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Wednesday 26 September 2012

Pandora's Succession by Russell Brooks


Super stuff—think Bond, James Bond. Russians, chemical warfare, egos the size of a large country, psychotic maniacs, and a CIA agent who gives as good as he gets (and then some) are just part of what makes this a great thriller.

Ridley Fox is the CIA agent—raw and vengeful after the murder of his fiancée by an outfit which has managed to get hold of a powerful and devastating microbe—who finds himself in a race to get hold of it before it gets into the hands of crazed and delusional madmen/women. No one is who they appear to be, and those most obsessed to gain possession of the deadly microbe are intent to either gain financially or powerfully—or both. The chase takes Ridley from Russia to Tokyo, where he finally meets up with a former female colleague, Nita Parris.  Despite her rancour at being stood up by him a few years previously (with very disturbing consequences), together they do their best to prevent power-crazed individuals from wiping out the human race.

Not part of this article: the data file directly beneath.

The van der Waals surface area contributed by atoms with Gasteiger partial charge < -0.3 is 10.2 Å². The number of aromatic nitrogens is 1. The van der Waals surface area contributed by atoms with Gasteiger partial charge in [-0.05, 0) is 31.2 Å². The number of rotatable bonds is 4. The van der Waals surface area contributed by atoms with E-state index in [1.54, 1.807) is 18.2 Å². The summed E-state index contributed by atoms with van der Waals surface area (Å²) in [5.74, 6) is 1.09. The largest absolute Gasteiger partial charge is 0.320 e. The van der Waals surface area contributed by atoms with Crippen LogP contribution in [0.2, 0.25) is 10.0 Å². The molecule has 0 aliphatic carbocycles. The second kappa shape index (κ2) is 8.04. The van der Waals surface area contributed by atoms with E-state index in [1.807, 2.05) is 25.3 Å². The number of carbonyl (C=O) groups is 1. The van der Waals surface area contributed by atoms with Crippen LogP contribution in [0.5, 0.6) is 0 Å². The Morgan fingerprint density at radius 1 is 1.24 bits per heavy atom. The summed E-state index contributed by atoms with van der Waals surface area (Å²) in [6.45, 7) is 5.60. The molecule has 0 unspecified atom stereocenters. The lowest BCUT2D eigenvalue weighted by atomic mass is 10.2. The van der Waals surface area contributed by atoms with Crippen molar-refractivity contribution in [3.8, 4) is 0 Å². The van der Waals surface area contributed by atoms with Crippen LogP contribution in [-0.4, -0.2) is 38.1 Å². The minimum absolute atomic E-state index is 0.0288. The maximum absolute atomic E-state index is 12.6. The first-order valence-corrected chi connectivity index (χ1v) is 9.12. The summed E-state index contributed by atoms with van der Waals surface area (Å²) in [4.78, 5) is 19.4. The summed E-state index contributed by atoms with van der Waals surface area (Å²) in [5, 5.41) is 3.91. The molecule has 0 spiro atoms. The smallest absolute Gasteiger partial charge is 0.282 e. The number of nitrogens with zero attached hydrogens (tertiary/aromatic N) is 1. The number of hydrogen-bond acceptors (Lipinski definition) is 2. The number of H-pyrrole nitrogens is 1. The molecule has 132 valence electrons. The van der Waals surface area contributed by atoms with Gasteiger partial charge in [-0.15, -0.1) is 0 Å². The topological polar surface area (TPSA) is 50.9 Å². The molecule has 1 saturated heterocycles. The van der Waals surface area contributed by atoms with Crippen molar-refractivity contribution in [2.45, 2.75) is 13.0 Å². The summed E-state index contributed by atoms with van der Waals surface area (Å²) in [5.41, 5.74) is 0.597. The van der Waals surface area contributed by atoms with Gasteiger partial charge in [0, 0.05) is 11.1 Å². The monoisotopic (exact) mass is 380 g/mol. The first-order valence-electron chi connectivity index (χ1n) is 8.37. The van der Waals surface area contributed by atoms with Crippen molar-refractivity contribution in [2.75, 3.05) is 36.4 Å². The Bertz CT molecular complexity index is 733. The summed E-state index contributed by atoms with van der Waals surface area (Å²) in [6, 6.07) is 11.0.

Brooks is a good storyteller. This is the second book I’ve read by him—I enjoyed Chill Run very much. He sets it well, he tells it well—his action scenes translate into brilliant imagery. In fact the whole book played as a movie in my mind.  It focussed on action and the thrill in ‘thriller’, and I was glad it didn’t concentrate too much on the obviously electric attraction between Ridley and Parris.  What wasn’t said spoke volumes.

I’m certainly a fan and look forward to this author's next novel. 

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